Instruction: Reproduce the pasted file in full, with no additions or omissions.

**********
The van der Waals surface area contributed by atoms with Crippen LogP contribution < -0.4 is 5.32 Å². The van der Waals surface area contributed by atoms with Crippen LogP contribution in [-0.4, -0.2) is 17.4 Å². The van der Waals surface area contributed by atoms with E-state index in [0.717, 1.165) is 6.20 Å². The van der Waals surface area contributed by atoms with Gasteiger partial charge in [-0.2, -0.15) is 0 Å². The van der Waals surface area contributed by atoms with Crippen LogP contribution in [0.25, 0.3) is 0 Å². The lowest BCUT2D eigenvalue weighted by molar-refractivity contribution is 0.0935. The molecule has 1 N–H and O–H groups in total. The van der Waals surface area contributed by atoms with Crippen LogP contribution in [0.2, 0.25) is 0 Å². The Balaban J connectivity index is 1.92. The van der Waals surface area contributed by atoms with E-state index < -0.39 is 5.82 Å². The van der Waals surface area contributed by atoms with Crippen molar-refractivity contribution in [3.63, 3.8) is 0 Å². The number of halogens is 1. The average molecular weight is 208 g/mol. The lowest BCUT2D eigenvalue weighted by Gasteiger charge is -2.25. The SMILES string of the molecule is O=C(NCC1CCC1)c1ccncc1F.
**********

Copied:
The van der Waals surface area contributed by atoms with Crippen LogP contribution < -0.4 is 5.32 Å². The van der Waals surface area contributed by atoms with Crippen LogP contribution in [-0.4, -0.2) is 17.4 Å². The van der Waals surface area contributed by atoms with E-state index in [0.717, 1.165) is 6.20 Å². The van der Waals surface area contributed by atoms with Gasteiger partial charge in [-0.2, -0.15) is 0 Å². The van der Waals surface area contributed by atoms with Crippen LogP contribution in [0.25, 0.3) is 0 Å². The lowest BCUT2D eigenvalue weighted by molar-refractivity contribution is 0.0935. The molecule has 1 N–H and O–H groups in total. The van der Waals surface area contributed by atoms with Crippen LogP contribution in [0.2, 0.25) is 0 Å². The Balaban J connectivity index is 1.92. The van der Waals surface area contributed by atoms with E-state index < -0.39 is 5.82 Å². The van der Waals surface area contributed by atoms with Crippen molar-refractivity contribution in [3.63, 3.8) is 0 Å². The number of halogens is 1. The average molecular weight is 208 g/mol. The lowest BCUT2D eigenvalue weighted by Gasteiger charge is -2.25. The SMILES string of the molecule is O=C(NCC1CCC1)c1ccncc1F.